Primary cardiac amyloidosis with 20-year survival

Michael E. Fealey, William D. Edwards, Martha Grogan, Angela Dispenzieri

Research output: Contribution to journalArticlepeer-review

7 Scopus citations


Background: The natural history of primary amyloidosis is poor, and for patients with symptomatic cardiac involvement, survival is generally less than 6 months. Even among treated patients with amyloid heart disease, survival beyond 5 years is rare. Case report: We report a patient with primary cardiac amyloidosis who is currently alive 20 years after his initial diagnosis. The extent and subtype of amyloid were documented by endomyocardial biopsy both at the time of initial diagnosis and 20 years later. To our knowledge, this is the longest survival ever reported for a patient with cardiac involvement by primary amyloidosis. Conclusion: The remarkably long stabilization of amyloid deposition in this patient may be attributed to early diagnosis, early institution of therapy, and, possibly, favorable genetic factors.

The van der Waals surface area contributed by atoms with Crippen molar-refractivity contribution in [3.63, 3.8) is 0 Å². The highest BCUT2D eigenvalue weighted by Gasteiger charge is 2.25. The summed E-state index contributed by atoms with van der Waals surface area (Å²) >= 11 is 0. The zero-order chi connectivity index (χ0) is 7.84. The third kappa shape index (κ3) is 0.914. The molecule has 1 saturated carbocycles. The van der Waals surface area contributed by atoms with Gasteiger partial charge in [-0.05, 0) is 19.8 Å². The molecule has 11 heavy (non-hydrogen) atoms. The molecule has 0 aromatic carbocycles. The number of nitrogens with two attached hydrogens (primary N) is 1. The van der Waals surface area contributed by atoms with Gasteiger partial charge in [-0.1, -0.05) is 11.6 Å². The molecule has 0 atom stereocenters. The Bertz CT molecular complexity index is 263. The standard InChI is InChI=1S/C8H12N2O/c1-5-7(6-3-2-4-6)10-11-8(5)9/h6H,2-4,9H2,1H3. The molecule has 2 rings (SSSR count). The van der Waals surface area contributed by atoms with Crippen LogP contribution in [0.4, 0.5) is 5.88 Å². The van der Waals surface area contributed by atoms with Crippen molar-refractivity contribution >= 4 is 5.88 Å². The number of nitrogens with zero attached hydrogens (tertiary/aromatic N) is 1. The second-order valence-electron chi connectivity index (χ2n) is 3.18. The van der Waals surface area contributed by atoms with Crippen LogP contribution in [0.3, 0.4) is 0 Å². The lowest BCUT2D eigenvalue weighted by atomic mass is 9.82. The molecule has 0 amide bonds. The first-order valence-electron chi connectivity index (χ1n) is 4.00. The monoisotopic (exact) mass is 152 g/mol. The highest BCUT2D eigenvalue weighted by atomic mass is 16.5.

Original languageEnglish (US)
Pages (from-to)331-335
Number of pages5
JournalCardiovascular Pathology
Issue number6
StatePublished - Nov 2006


  • Amyloidosis
  • Endomyocardial biopsy
  • Heart failure

ASJC Scopus subject areas

  • Pathology and Forensic Medicine
  • Cardiology and Cardiovascular Medicine


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